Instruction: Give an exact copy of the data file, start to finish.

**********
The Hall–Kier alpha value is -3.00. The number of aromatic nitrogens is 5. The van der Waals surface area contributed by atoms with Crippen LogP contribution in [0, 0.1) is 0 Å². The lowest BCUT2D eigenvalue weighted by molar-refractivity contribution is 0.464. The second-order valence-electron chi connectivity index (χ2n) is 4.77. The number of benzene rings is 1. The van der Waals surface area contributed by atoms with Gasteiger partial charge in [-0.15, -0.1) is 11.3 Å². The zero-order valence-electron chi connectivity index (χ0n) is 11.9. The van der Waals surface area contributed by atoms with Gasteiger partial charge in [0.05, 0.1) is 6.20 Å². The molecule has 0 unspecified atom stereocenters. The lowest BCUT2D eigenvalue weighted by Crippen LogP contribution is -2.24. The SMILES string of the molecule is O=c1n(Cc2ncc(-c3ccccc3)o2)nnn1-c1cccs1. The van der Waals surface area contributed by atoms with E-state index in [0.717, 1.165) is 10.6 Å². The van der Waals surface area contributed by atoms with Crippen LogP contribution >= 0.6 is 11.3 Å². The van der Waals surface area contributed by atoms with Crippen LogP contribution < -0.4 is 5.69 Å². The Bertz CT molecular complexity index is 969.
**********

The Hall–Kier alpha value is -3.00. The number of aromatic nitrogens is 5. The van der Waals surface area contributed by atoms with Crippen LogP contribution in [0, 0.1) is 0 Å². The lowest BCUT2D eigenvalue weighted by molar-refractivity contribution is 0.464. The second-order valence-electron chi connectivity index (χ2n) is 4.77. The number of benzene rings is 1. The van der Waals surface area contributed by atoms with Gasteiger partial charge in [-0.15, -0.1) is 11.3 Å². The zero-order valence-electron chi connectivity index (χ0n) is 11.9. The van der Waals surface area contributed by atoms with Gasteiger partial charge in [0.05, 0.1) is 6.20 Å². The molecule has 0 unspecified atom stereocenters. The lowest BCUT2D eigenvalue weighted by Crippen LogP contribution is -2.24. The SMILES string of the molecule is O=c1n(Cc2ncc(-c3ccccc3)o2)nnn1-c1cccs1. The van der Waals surface area contributed by atoms with E-state index in [0.717, 1.165) is 10.6 Å². The van der Waals surface area contributed by atoms with Crippen LogP contribution >= 0.6 is 11.3 Å². The van der Waals surface area contributed by atoms with Crippen LogP contribution < -0.4 is 5.69 Å². The Bertz CT molecular complexity index is 969.